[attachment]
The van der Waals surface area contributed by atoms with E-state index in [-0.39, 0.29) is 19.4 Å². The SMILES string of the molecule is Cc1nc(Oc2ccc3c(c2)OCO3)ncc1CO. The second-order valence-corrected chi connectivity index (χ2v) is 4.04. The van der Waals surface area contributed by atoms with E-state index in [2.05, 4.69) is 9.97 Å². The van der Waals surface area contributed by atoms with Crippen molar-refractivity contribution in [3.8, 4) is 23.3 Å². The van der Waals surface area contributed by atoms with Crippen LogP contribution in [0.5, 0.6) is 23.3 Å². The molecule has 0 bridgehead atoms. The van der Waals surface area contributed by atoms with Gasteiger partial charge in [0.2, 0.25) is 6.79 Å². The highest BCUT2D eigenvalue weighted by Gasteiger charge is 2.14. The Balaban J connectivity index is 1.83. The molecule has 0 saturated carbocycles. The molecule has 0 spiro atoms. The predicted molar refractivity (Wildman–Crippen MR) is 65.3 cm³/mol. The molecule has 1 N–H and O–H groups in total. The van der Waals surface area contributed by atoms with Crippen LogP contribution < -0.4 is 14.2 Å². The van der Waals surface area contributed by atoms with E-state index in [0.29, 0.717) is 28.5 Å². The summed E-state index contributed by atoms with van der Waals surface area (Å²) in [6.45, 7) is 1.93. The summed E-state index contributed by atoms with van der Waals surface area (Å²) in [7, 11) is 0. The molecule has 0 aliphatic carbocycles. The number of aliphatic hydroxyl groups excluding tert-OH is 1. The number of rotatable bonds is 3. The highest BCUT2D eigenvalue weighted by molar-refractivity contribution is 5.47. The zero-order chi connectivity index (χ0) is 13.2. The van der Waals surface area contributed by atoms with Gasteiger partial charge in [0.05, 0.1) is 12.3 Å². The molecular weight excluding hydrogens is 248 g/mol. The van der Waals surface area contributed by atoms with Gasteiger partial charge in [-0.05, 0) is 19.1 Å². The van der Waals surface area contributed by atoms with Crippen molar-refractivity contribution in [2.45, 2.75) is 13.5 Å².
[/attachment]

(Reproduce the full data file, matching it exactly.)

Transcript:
The van der Waals surface area contributed by atoms with E-state index in [-0.39, 0.29) is 19.4 Å². The SMILES string of the molecule is Cc1nc(Oc2ccc3c(c2)OCO3)ncc1CO. The second-order valence-corrected chi connectivity index (χ2v) is 4.04. The van der Waals surface area contributed by atoms with E-state index in [2.05, 4.69) is 9.97 Å². The van der Waals surface area contributed by atoms with Crippen molar-refractivity contribution in [3.8, 4) is 23.3 Å². The van der Waals surface area contributed by atoms with Crippen LogP contribution in [0.5, 0.6) is 23.3 Å². The molecule has 0 bridgehead atoms. The van der Waals surface area contributed by atoms with Gasteiger partial charge in [0.2, 0.25) is 6.79 Å². The highest BCUT2D eigenvalue weighted by Gasteiger charge is 2.14. The Balaban J connectivity index is 1.83. The molecule has 0 saturated carbocycles. The molecule has 0 spiro atoms. The predicted molar refractivity (Wildman–Crippen MR) is 65.3 cm³/mol. The molecule has 1 N–H and O–H groups in total. The van der Waals surface area contributed by atoms with Crippen LogP contribution < -0.4 is 14.2 Å². The van der Waals surface area contributed by atoms with E-state index in [0.29, 0.717) is 28.5 Å². The summed E-state index contributed by atoms with van der Waals surface area (Å²) in [6.45, 7) is 1.93. The summed E-state index contributed by atoms with van der Waals surface area (Å²) in [7, 11) is 0. The molecule has 0 aliphatic carbocycles. The number of aliphatic hydroxyl groups excluding tert-OH is 1. The number of rotatable bonds is 3. The highest BCUT2D eigenvalue weighted by molar-refractivity contribution is 5.47. The zero-order chi connectivity index (χ0) is 13.2. The van der Waals surface area contributed by atoms with Gasteiger partial charge in [0.05, 0.1) is 12.3 Å². The molecular weight excluding hydrogens is 248 g/mol. The van der Waals surface area contributed by atoms with Gasteiger partial charge in [-0.05, 0) is 19.1 Å². The van der Waals surface area contributed by atoms with Crippen molar-refractivity contribution in [2.45, 2.75) is 13.5 Å².